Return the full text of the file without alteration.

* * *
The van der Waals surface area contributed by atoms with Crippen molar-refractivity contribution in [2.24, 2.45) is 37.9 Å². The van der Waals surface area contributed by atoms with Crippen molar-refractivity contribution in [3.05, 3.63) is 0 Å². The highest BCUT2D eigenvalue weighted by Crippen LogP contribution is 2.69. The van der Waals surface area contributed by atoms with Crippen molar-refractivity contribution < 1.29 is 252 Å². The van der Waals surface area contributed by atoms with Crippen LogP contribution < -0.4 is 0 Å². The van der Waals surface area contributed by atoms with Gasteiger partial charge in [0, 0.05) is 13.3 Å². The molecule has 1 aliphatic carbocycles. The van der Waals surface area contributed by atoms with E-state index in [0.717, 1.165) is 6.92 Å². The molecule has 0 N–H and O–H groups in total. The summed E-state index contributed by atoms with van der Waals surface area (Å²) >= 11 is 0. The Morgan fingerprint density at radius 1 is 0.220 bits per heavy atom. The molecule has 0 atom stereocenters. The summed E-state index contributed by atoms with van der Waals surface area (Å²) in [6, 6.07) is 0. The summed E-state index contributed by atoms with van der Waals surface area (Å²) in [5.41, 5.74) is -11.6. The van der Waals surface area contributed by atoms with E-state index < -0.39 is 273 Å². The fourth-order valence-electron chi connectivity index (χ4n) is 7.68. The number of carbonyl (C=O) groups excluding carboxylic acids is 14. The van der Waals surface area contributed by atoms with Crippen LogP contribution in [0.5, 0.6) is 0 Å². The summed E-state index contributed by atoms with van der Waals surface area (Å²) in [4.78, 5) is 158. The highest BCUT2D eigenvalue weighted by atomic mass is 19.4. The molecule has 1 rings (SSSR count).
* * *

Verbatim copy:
The van der Waals surface area contributed by atoms with Crippen molar-refractivity contribution in [2.24, 2.45) is 37.9 Å². The van der Waals surface area contributed by atoms with Crippen molar-refractivity contribution in [3.05, 3.63) is 0 Å². The highest BCUT2D eigenvalue weighted by Crippen LogP contribution is 2.69. The van der Waals surface area contributed by atoms with Crippen molar-refractivity contribution < 1.29 is 252 Å². The van der Waals surface area contributed by atoms with Crippen LogP contribution < -0.4 is 0 Å². The van der Waals surface area contributed by atoms with Gasteiger partial charge in [0, 0.05) is 13.3 Å². The molecule has 1 aliphatic carbocycles. The van der Waals surface area contributed by atoms with E-state index in [0.717, 1.165) is 6.92 Å². The molecule has 0 N–H and O–H groups in total. The summed E-state index contributed by atoms with van der Waals surface area (Å²) >= 11 is 0. The Morgan fingerprint density at radius 1 is 0.220 bits per heavy atom. The molecule has 0 atom stereocenters. The summed E-state index contributed by atoms with van der Waals surface area (Å²) in [6, 6.07) is 0. The summed E-state index contributed by atoms with van der Waals surface area (Å²) in [5.41, 5.74) is -11.6. The van der Waals surface area contributed by atoms with E-state index < -0.39 is 273 Å². The fourth-order valence-electron chi connectivity index (χ4n) is 7.68. The number of carbonyl (C=O) groups excluding carboxylic acids is 14. The van der Waals surface area contributed by atoms with Crippen LogP contribution in [0.5, 0.6) is 0 Å². The summed E-state index contributed by atoms with van der Waals surface area (Å²) in [4.78, 5) is 158. The highest BCUT2D eigenvalue weighted by atomic mass is 19.4. The molecule has 1 rings (SSSR count).